I said that I would explain why I call the Alpha Roll the Omega Roll. Well, I'm not going to spell it out for you, but Alpha comes first in the Greek Alphabet ... Omega comes last. Get it?


GoLightly said...

Nope, totally disagree:)
I did the roll only once, with puppy, after she'd attacked another puppy about her own age. I mean, she was doing the full-red-eyed, wanna kill ya head shake, ferocious death struggle typa deal.. I did it gently (so does Cesar. You think that bulldog felt anything? Nope). She submitted, never ever did it again, to any dog, anywhere, anytime. Timing, gentleness in everything physical you may do. You may run out of food one day, or your dog may not be hungry. That "Butch" dog is the one that had REPEATEDLY bitten and threatened his owners. He bit Cesar quite badly. The trick to any of it is to be calm, and not angry, when doing any form of discipline. When does he hang a dog by its' collar? That is a Koehler method, where you wait for the dog to black out. Honestly, work with some horses, (I have) and just try to do it with only sweetness & light. What would a Momma Dog do? She'd drop that puppy to the floor. Gently. Calmly, without any malice. It's people who ENJOY the alpha roll that are the problem.
That is the key.
In every single one of the videos you show, the dog has done something dangerously life threatening. The tap on the hunter dog, the Lab? Yes, the dog moves, in surprise. The dog HAD ALREADY KILLED a Chicken.
It was in full predator mode. This was the dog bought by Mr. Clueless owner himself, Marley's dad. Dogs need rules, boundaries and limitations. (Heard that before)
If they aren't made clear, TO THE DOG, you are in trouble. I would advise you to be cautious, and really be careful about working with this type of dog.
You are showing short clips, not the whole show. I still think you need to watch more of him. The dog he "hung" by her collar, had just totally, viciously attacked his other dogs. He waited for his other dogs to be out of harm's way, before he rolled that pitbull.
Anyway, thanks, I love a good disagreement:)
I'm one of the kindest people I know:)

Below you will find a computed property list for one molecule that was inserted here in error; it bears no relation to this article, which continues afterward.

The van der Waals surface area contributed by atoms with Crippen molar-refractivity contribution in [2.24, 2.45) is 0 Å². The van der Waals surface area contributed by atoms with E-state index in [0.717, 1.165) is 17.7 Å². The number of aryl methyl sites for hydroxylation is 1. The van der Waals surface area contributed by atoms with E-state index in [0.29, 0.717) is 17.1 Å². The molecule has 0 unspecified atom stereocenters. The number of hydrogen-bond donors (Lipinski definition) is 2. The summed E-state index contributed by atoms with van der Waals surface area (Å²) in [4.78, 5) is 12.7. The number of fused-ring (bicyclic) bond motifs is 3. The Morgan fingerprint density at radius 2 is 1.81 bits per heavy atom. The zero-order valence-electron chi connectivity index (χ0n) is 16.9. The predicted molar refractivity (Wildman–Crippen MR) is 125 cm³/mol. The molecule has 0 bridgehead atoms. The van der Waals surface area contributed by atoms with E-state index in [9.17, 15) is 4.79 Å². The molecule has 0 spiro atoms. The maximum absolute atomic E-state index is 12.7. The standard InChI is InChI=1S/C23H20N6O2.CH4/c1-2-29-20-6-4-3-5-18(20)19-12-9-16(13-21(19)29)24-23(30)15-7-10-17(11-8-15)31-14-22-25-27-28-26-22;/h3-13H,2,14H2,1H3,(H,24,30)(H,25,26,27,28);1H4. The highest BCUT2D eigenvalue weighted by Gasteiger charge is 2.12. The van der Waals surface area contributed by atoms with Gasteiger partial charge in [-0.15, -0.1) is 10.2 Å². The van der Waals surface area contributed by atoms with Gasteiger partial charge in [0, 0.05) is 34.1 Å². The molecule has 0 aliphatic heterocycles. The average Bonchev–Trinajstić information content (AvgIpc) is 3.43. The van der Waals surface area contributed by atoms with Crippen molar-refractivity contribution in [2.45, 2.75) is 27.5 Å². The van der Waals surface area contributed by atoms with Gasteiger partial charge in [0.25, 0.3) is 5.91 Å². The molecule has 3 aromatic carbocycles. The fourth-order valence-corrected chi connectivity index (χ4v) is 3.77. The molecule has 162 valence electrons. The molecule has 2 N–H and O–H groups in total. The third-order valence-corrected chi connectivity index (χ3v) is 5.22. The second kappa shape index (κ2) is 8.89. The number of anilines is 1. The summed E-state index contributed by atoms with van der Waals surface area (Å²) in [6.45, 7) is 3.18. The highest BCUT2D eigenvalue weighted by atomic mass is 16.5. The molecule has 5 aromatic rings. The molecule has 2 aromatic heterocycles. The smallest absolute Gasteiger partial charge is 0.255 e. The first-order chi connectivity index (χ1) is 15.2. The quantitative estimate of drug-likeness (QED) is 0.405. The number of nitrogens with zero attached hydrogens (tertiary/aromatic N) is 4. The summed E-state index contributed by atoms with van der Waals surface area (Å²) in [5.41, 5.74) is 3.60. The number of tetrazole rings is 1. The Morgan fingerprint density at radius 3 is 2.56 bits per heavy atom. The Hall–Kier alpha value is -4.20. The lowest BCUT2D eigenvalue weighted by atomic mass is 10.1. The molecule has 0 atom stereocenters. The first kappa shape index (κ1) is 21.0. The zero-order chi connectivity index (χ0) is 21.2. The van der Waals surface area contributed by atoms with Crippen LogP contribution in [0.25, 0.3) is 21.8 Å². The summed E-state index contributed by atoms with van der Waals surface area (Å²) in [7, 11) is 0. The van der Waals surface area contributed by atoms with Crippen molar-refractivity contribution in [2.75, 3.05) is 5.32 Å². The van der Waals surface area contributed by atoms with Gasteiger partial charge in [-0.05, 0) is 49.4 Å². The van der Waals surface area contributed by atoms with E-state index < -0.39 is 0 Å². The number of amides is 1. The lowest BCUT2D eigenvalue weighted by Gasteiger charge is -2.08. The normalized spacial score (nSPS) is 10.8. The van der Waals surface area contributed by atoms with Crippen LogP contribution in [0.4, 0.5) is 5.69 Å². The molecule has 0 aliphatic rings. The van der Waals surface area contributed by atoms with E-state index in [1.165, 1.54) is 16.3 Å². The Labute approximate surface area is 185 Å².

The episodes you show are of tough, already proven nasty ass dogs. The Lab? Labs have been shown to be quite immune to pain, as I've mentioned. How else would you get the dogs' attention? Food? What if they aren't hungry? You can't depend on food rewards forever. Be careful. Keep your mind open. Watch more of Cesar:)
The bad-ass-dog OWNERS are 99.9% at FAULT, already.
Thanks DDF:)

Dog_geek said...

Thanks for posting this. I totally agree with you, both about your assessment of Cesar and about the Alpha Roll. Unfortunately, the best trainers and behaviorists are not TV celebrities, so the general TV-watching public isn't going to have the information they need to make an informed assessment.

DogsDeserveFreedom said...

Dog_Geek - I agree that the best trainers are the ones that are not on TV.

GoLightly - I think we're going to have to agree to disagree on this one.

I have worked with dogs like that. In each of those scenarios (the ones that attack the owners, other dogs and livestock) I have found ways to work with the dogs without such hands-on techniques - with success I might add. (My point with those videos was that I wanted to show that Cesar uses Hands-on training as there was a comment in an earlier thread that he doesn't)

The key? You MUST do basics before putting them in that situation. There are many, many exercises, etc that you use to prep the dogs for that scenario. I am NOT referring to "Sit, Stay" by the way. That is obedience - I am referring to soft skills.

Like I said - we will probably have to agree to disagree. :)

Cesar uses flooding to "teach" the dogs, which is why he is often in that situation where he feels he must use these techniques. Flooding has been proven to be a poor teaching technique.

GoLightly said...

Just curious.
What would you have done with that pit-bull that was in full "attack other dogs and kill them" mode?